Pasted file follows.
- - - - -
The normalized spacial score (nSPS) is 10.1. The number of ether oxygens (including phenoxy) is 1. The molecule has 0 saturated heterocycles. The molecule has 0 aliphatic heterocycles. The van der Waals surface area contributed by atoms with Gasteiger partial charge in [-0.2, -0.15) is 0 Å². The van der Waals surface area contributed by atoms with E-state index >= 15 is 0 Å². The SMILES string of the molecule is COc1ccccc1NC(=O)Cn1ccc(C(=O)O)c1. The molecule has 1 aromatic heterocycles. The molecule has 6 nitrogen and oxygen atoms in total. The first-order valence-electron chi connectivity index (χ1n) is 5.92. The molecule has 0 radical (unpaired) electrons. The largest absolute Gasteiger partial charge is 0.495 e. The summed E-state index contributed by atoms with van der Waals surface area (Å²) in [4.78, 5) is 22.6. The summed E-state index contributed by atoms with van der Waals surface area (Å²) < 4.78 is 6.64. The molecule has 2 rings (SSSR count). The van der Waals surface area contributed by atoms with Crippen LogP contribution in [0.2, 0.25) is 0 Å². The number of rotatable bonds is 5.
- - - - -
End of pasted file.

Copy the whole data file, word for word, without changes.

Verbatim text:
The normalized spacial score (nSPS) is 10.1. The number of ether oxygens (including phenoxy) is 1. The molecule has 0 saturated heterocycles. The molecule has 0 aliphatic heterocycles. The van der Waals surface area contributed by atoms with Gasteiger partial charge in [-0.2, -0.15) is 0 Å². The van der Waals surface area contributed by atoms with E-state index >= 15 is 0 Å². The SMILES string of the molecule is COc1ccccc1NC(=O)Cn1ccc(C(=O)O)c1. The molecule has 1 aromatic heterocycles. The molecule has 6 nitrogen and oxygen atoms in total. The first-order valence-electron chi connectivity index (χ1n) is 5.92. The molecule has 0 radical (unpaired) electrons. The largest absolute Gasteiger partial charge is 0.495 e. The summed E-state index contributed by atoms with van der Waals surface area (Å²) in [4.78, 5) is 22.6. The summed E-state index contributed by atoms with van der Waals surface area (Å²) < 4.78 is 6.64. The molecule has 2 rings (SSSR count). The van der Waals surface area contributed by atoms with Crippen LogP contribution in [0.2, 0.25) is 0 Å². The number of rotatable bonds is 5.